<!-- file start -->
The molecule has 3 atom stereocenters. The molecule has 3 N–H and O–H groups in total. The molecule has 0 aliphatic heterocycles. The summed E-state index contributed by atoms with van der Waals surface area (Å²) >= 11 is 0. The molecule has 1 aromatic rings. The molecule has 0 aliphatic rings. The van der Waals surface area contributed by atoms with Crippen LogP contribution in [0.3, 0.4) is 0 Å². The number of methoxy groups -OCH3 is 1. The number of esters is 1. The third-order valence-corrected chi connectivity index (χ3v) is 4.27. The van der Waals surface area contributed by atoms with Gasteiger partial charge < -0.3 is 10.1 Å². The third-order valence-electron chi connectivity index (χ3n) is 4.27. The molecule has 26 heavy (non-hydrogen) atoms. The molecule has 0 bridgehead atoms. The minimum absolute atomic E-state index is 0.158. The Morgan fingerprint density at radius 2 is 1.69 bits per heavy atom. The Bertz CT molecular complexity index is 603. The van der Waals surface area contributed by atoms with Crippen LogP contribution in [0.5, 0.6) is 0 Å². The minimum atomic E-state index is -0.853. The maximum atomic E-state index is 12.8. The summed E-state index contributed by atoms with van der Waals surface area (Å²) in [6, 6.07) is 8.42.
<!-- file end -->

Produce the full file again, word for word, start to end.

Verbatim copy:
The molecule has 3 atom stereocenters. The molecule has 3 N–H and O–H groups in total. The molecule has 0 aliphatic heterocycles. The summed E-state index contributed by atoms with van der Waals surface area (Å²) >= 11 is 0. The molecule has 1 aromatic rings. The molecule has 0 aliphatic rings. The van der Waals surface area contributed by atoms with Crippen LogP contribution in [0.3, 0.4) is 0 Å². The number of methoxy groups -OCH3 is 1. The number of esters is 1. The third-order valence-corrected chi connectivity index (χ3v) is 4.27. The van der Waals surface area contributed by atoms with Gasteiger partial charge < -0.3 is 10.1 Å². The third-order valence-electron chi connectivity index (χ3n) is 4.27. The molecule has 26 heavy (non-hydrogen) atoms. The molecule has 0 bridgehead atoms. The minimum absolute atomic E-state index is 0.158. The Morgan fingerprint density at radius 2 is 1.69 bits per heavy atom. The Bertz CT molecular complexity index is 603. The van der Waals surface area contributed by atoms with Crippen LogP contribution in [0.5, 0.6) is 0 Å². The minimum atomic E-state index is -0.853. The maximum atomic E-state index is 12.8. The summed E-state index contributed by atoms with van der Waals surface area (Å²) in [6, 6.07) is 8.42.